The Year of Dangerous Days: Riots, Refugees, and Cocaine in Miami 1980

Image of The Year of Dangerous Days: Riots, Refugees, and Cocaine in Miami 1980
Release Date: 
July 14, 2020
37 Ink
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“1980 was an astonishing year for Miami that changed the metropolis forever.”


Modern American cities seem to be all the same. Nationwide chain stores fill their access roads. Local television anchors look and sound alike. Downtown has large buildings that follow this cookie-cutter format.


There is one major exception, however. Miami is different. It is a Latin city with a large Black population and the remnants of a New York Jewish enclave that once ruled Miami Beach. Today, Miami is the business capital of Latin America.

Nicholas Griffin, a marvelous writer of fiction and nonfiction, has crafted a book that explains how Miami evolved within a single year, 1980. The Year of Dangerous Days: Riots, Refugees and Cocaine in Miami 1980, is a well-written narrative of the events of that transformative year.

The first portion of the book focuses on the reaction of Blacks to the acquittal of county and city police officers who butchered Black motorcyclist Arthur McDuffie. McDuffie had led the police on a chase through the poor neighborhoods of Liberty City. When the racing police cars had him cornered, McDuffie gave up . . . only to be beaten to a pulp. As a result of the press coverage of the police carnage, criminal actions were brought against the offending police. The trial was relocated to Tampa. The quick and unanimous acquittal triggered riots in the Black neighborhoods of Miami.

Throughout the narrative, Griffin focuses on the role of the Miami Herald and its indefatigable reporters. Often in coordination with the police, the Herald would scoop out sources and fill in details. The press would not let the McDuffie story die even after the felonious police were exonerated.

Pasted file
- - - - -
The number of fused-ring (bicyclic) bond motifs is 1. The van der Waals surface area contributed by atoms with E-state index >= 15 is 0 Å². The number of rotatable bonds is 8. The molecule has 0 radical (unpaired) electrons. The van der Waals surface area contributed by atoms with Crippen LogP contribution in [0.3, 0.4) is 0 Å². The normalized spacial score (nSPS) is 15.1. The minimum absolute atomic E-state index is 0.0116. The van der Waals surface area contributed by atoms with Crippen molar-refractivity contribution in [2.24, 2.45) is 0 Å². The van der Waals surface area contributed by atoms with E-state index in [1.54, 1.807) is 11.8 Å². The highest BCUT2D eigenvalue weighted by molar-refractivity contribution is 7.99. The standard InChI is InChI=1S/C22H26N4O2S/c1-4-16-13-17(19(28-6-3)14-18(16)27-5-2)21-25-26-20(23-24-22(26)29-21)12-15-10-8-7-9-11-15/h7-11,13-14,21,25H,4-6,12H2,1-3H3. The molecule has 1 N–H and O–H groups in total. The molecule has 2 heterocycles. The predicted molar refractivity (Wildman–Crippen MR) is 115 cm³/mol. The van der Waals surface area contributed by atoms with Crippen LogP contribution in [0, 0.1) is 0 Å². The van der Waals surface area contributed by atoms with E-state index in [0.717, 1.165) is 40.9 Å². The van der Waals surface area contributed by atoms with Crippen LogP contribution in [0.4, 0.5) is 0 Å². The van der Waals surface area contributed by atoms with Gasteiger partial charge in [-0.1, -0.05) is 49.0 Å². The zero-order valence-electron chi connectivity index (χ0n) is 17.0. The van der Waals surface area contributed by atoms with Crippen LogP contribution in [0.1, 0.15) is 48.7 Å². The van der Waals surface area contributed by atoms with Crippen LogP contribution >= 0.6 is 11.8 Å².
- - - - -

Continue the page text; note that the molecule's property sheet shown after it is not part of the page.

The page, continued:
Griffin then turns to the enormous impact that the 1980 Mariel boatlift of Cubans had on Miami. Fidel Castro opened the gates of his prisons and allowed tens of thousands of undesirables to float north to the Florida peninsula. They were welcomed by the Cuban immigrants who had escaped from Castro’s Cuba 20 years earlier. The “Marielitos” cemented the Latin nature of the City.

Finally, Griffin explores the effect of the importation of cocaine into Miami, primarily from Colombia. The City of Miami floated on cocaine cash in 1980. Colombian accountants immigrated to Brickle Avenue to handle the laundering of dirty money at Miami’s banks. The Colombian cartels also brought their guns and lethal feuds to Miami, and their denouement often played out on the streets of the city.

Griffin writes nonfiction with a spice of fiction. His character development excels. 1980 was an astonishing year for Miami that changed the metropolis forever. Walking down Caya Ocho, any visitor could tell that Miami had become firmly fixed as the capital of Latin America. This is not just another cookie-cutter American town.